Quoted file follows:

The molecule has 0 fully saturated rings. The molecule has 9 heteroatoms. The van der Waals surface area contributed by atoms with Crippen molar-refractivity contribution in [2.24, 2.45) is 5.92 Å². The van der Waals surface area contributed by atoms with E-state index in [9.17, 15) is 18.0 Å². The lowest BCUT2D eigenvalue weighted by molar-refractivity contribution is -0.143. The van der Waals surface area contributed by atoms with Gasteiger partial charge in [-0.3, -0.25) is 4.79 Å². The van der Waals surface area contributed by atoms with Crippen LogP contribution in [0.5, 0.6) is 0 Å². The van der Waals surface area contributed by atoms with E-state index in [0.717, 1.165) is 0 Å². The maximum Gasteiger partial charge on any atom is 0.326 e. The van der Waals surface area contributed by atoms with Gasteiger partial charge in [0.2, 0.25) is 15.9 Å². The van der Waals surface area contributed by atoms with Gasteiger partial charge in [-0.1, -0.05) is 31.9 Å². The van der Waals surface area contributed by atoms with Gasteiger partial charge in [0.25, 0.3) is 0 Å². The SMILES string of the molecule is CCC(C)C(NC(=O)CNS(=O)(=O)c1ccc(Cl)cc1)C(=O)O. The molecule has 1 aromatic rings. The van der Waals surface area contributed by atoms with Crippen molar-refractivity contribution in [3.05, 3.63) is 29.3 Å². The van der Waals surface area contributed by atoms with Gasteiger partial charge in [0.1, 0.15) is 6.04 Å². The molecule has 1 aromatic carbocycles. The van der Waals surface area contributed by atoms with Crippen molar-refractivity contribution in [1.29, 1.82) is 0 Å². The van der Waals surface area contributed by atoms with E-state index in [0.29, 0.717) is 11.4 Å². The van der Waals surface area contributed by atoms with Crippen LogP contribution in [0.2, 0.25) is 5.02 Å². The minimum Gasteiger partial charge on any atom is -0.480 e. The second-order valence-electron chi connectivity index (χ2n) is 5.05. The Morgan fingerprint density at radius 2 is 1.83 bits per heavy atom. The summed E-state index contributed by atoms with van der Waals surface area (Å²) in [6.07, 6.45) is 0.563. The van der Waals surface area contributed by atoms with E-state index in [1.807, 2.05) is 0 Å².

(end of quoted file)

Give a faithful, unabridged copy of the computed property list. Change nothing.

The molecule has 0 fully saturated rings. The molecule has 9 heteroatoms. The van der Waals surface area contributed by atoms with Crippen molar-refractivity contribution in [2.24, 2.45) is 5.92 Å². The van der Waals surface area contributed by atoms with E-state index in [9.17, 15) is 18.0 Å². The lowest BCUT2D eigenvalue weighted by molar-refractivity contribution is -0.143. The van der Waals surface area contributed by atoms with Gasteiger partial charge in [-0.3, -0.25) is 4.79 Å². The van der Waals surface area contributed by atoms with Crippen LogP contribution in [0.5, 0.6) is 0 Å². The van der Waals surface area contributed by atoms with E-state index in [0.717, 1.165) is 0 Å². The maximum Gasteiger partial charge on any atom is 0.326 e. The van der Waals surface area contributed by atoms with Gasteiger partial charge in [0.2, 0.25) is 15.9 Å². The van der Waals surface area contributed by atoms with Gasteiger partial charge in [-0.1, -0.05) is 31.9 Å². The van der Waals surface area contributed by atoms with Gasteiger partial charge in [0.25, 0.3) is 0 Å². The SMILES string of the molecule is CCC(C)C(NC(=O)CNS(=O)(=O)c1ccc(Cl)cc1)C(=O)O. The molecule has 1 aromatic rings. The van der Waals surface area contributed by atoms with Crippen molar-refractivity contribution in [3.05, 3.63) is 29.3 Å². The van der Waals surface area contributed by atoms with Gasteiger partial charge in [0.1, 0.15) is 6.04 Å². The molecule has 1 aromatic carbocycles. The van der Waals surface area contributed by atoms with Crippen molar-refractivity contribution in [1.29, 1.82) is 0 Å². The van der Waals surface area contributed by atoms with E-state index in [0.29, 0.717) is 11.4 Å². The van der Waals surface area contributed by atoms with Crippen LogP contribution in [0.2, 0.25) is 5.02 Å². The minimum Gasteiger partial charge on any atom is -0.480 e. The second-order valence-electron chi connectivity index (χ2n) is 5.05. The Morgan fingerprint density at radius 2 is 1.83 bits per heavy atom. The summed E-state index contributed by atoms with van der Waals surface area (Å²) in [6.07, 6.45) is 0.563. The van der Waals surface area contributed by atoms with E-state index in [1.807, 2.05) is 0 Å².